1b. Approach (from AD-416)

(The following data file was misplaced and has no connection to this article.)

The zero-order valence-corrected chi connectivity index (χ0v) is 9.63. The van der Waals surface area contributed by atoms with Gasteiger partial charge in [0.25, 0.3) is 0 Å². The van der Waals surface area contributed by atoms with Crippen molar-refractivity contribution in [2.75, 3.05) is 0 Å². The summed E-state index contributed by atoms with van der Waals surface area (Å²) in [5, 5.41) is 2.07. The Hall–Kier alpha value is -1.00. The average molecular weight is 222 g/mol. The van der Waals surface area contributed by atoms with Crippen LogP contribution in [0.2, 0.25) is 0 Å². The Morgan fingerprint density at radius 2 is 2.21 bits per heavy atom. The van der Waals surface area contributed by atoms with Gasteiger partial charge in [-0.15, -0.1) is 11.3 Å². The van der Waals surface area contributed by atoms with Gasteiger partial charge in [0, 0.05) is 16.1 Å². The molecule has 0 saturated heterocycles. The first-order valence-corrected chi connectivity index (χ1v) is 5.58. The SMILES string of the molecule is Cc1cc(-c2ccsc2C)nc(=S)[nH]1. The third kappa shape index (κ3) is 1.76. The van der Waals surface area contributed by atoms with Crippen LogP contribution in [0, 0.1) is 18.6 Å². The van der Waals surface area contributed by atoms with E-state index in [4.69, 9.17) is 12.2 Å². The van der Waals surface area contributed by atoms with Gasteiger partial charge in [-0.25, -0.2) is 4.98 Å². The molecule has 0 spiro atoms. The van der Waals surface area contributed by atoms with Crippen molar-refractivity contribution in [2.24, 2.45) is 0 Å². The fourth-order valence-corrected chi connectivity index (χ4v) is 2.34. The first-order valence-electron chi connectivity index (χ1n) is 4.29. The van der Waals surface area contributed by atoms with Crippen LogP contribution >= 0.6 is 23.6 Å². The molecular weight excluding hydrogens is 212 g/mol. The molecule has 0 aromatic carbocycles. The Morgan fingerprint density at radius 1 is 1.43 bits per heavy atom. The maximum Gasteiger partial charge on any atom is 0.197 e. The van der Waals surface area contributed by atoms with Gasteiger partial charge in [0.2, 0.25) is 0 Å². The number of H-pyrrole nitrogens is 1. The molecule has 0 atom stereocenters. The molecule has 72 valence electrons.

1A&B. Several multi-year field studies will be conducted in numerous locations in the low to intermediate rainfall zones to evaluate seeding date, rate, and methodologies for winter and spring canola in order to improve crop establishment. Data collected include seed-zone water, soil profile water storage, weed populations, crop yield, and oil and meal content. 1C. A multi-year study will be conducted in the high-rainfall zone to compare grain yield and wild oat suppressive ability of facultative wheat planted in late fall with that planted in April/May the following spring. Within each time of planting, wheat will be grown non-treated or treated with recommended or half the recommended rate of a wild oat herbicide. Wild oat population and seed production will be measured prior to grain harvest and crop yield and quality (dockage) will be determined. Consumptive water use will be determined with gravimetric soil profile samples before planting and after harvest. 1D. Spring forage triticale will be planted in a naturally infested field of Russian thistle in a 2 to 3-year study. Half the plots will be sprayed with a herbicide to control Russian thistle and the weed will be allowed to grow in the remaining plots. Forage quality of the triticale will be analyzed with and without the weed and the total weed and crop biomass will be weighed. Total systems production costs will be determined and crop water use will be calculated. 2A&B. Field experiments will be conducted to evaluate the performance of diversified cropping systems in the low, intermediate, and high rainfall zones. A 3-yr rotation of winter wheat, spring canola, and forage winter triticale will be compared to a rotation of winter wheat, spring barley and spring pea in the high rainfall zone while a 3-yr rotation of winter triticale, spring canola, and fallow will be compared to a rotation of winter wheat, spring barley, and fallow in the intermediate rainfall zone. The bioenergy and forage potential of two perennial species grown along stream channels will be evaluated within all rainfall zones. Biomass, grain yield, and economic and risk analyses will provide insight into overall performance. 4B. Specific themes will be defined that can be flexibly used to derive Agroecological Zones (AEZ) based on criteria that are relevant to the question asked. Three basic steps to design and develop relevant AEZ will be used: 1) Generate raster surfaces of biophysical and socio-economic variables through spatial interpolation of data; 2) Generate a spatial framework of AEZ by combining basic raster themes into more integrated variables; and 3) Characterize spatial units in terms of relevant themes such as zones separating commonly practiced cropping systems. After AEZ development, model calibration, and long-term field studies synthesis, what-if scenarios will be developed and current and future cropping systems will be evaluated. In collaboration with scientists directly involved with specific modeling we will apply calibrated models to long-term data sets to corroborate these models under a wide-range of regional conditions. Replacing 5348-22610-002-00D 09/11/08.